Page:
The Neuroprotective Effect of Klotho is Mediated via Regulation of Members of the Redox System [Molecular Bases of Disease]

July 18th, 2014 by Zeldich, E., Chen, C.-D., Colvin, T. A., Bove-Fenderson, E. A., Liang, J., Tucker Zhou, T. B., Harris, D. A., Abraham, C. R.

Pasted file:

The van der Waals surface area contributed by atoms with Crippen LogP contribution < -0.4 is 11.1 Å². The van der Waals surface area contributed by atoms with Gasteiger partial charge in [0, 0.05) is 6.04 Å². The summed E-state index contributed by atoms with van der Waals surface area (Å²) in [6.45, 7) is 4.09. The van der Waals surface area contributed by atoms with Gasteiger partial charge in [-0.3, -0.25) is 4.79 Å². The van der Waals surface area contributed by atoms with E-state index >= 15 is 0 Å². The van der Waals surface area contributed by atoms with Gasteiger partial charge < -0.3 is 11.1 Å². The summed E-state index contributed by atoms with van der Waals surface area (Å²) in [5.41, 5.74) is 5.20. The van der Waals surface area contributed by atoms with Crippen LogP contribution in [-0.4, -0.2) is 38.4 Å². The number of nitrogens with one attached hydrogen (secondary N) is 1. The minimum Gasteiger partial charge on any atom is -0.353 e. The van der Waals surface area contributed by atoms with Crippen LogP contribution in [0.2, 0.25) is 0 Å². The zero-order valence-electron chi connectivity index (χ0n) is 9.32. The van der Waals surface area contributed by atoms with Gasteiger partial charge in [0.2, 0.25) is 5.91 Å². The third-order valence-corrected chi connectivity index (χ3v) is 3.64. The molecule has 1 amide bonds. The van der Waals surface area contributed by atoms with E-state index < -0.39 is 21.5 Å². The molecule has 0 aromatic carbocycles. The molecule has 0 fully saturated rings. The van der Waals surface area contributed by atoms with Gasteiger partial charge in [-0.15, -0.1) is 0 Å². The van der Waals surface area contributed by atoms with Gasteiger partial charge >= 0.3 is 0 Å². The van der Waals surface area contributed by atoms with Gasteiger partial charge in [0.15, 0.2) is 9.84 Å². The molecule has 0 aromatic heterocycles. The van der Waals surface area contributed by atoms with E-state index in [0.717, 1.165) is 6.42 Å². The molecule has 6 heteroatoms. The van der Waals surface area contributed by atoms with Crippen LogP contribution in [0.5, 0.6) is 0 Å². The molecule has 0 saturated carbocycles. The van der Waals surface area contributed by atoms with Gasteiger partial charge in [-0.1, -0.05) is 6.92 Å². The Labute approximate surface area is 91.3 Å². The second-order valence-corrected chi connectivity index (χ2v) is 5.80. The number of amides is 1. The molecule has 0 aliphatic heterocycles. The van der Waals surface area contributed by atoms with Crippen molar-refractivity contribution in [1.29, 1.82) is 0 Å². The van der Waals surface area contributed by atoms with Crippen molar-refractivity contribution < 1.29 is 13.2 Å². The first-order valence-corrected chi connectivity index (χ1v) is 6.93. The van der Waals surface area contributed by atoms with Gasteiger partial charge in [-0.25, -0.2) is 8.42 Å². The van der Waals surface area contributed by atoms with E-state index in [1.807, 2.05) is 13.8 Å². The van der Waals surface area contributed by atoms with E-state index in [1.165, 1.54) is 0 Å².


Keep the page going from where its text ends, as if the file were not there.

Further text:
Generation of reactive oxygen species (ROS), leading to oxidative damage and neuronal cell death plays an important role in the pathogenesis of neurodegenerative disorders including Alzheimer's disease. The present study aimed to examine the mechanism by which the anti-aging protein Klotho exerts neuroprotective effects against neuronal damage associated with neurodegeneration and oxidative stress. Pretreatment of rat primary hippocampal neurons and mouse hippocampal neuronal cell line HT22 with recombinant Klotho protected these cells from glutamate and oligomeric amyloid β (oAβ)-induced cytotoxicity. In addition, primary hippocampal neurons obtained from Klotho overexpressing mouse embryos were more resistent to both cytotoxic insults, glutamate and oAβ, compared to neurons from wild type littermates. An anti-oxidative stress array analysis of neurons treated with Klotho revealed that Klotho significantly enhances the expression of the thioredoxin/peroxiredoxin (Trx/Prx) system with the greatest effect on the induction of Prx-2, an antioxidant enzyme, whose increase was confirmed at the mRNA and protein levels. Klotho-induced phosphorylation of PI3K/Akt pathway, a pathway important in apoptosis and longevity, was associated with sustained inhibitory phosphorylation of the transcription factor forkhead box O3a (FoxO3a), and was essential for the induction of Prx-2. Downregulation of Prx-2 expression using a lentivirus harboring shRNA abolished Klotho's ability to rescue neurons from glutamate-induced death and significantly, but not completely, inhibited cell death mediated by oAβ, suggesting that Prx-2 is a key modulator of neuroprotection. Thus, our results demonstrate, for the first time, the neuroprotective role of Klotho and reveal a novel mechanism underlying this effect.